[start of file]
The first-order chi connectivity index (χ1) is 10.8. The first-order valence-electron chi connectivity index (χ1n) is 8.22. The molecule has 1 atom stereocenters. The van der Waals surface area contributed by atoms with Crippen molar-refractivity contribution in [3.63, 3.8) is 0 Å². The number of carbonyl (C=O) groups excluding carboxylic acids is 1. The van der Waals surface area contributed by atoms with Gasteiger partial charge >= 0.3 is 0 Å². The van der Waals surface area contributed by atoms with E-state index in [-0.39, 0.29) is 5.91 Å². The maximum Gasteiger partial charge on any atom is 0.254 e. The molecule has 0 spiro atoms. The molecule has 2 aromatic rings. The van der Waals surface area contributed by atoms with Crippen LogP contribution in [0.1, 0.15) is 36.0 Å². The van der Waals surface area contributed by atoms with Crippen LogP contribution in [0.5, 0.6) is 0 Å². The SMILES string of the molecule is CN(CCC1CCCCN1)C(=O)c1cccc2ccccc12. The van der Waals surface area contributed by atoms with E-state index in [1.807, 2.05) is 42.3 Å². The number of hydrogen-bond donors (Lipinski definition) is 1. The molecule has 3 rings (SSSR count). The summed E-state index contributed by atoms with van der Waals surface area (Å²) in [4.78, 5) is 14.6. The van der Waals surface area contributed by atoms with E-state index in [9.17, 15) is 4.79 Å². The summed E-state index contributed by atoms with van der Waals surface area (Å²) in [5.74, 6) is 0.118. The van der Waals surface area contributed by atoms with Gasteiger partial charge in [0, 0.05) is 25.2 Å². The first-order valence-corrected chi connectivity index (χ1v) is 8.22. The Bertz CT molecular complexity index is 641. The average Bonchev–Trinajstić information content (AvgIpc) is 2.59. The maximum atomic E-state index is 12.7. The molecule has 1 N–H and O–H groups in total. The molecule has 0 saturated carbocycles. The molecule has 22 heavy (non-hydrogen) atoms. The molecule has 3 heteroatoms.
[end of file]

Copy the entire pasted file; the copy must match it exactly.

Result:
The first-order chi connectivity index (χ1) is 10.8. The first-order valence-electron chi connectivity index (χ1n) is 8.22. The molecule has 1 atom stereocenters. The van der Waals surface area contributed by atoms with Crippen molar-refractivity contribution in [3.63, 3.8) is 0 Å². The number of carbonyl (C=O) groups excluding carboxylic acids is 1. The van der Waals surface area contributed by atoms with Gasteiger partial charge >= 0.3 is 0 Å². The van der Waals surface area contributed by atoms with E-state index in [-0.39, 0.29) is 5.91 Å². The maximum Gasteiger partial charge on any atom is 0.254 e. The molecule has 0 spiro atoms. The molecule has 2 aromatic rings. The van der Waals surface area contributed by atoms with Crippen LogP contribution in [0.1, 0.15) is 36.0 Å². The van der Waals surface area contributed by atoms with Crippen LogP contribution in [0.5, 0.6) is 0 Å². The SMILES string of the molecule is CN(CCC1CCCCN1)C(=O)c1cccc2ccccc12. The van der Waals surface area contributed by atoms with E-state index in [1.807, 2.05) is 42.3 Å². The number of hydrogen-bond donors (Lipinski definition) is 1. The molecule has 3 rings (SSSR count). The summed E-state index contributed by atoms with van der Waals surface area (Å²) in [4.78, 5) is 14.6. The van der Waals surface area contributed by atoms with E-state index in [9.17, 15) is 4.79 Å². The summed E-state index contributed by atoms with van der Waals surface area (Å²) in [5.74, 6) is 0.118. The van der Waals surface area contributed by atoms with Gasteiger partial charge in [0, 0.05) is 25.2 Å². The first-order valence-corrected chi connectivity index (χ1v) is 8.22. The Bertz CT molecular complexity index is 641. The average Bonchev–Trinajstić information content (AvgIpc) is 2.59. The maximum atomic E-state index is 12.7. The molecule has 1 N–H and O–H groups in total. The molecule has 0 saturated carbocycles. The molecule has 22 heavy (non-hydrogen) atoms. The molecule has 3 heteroatoms.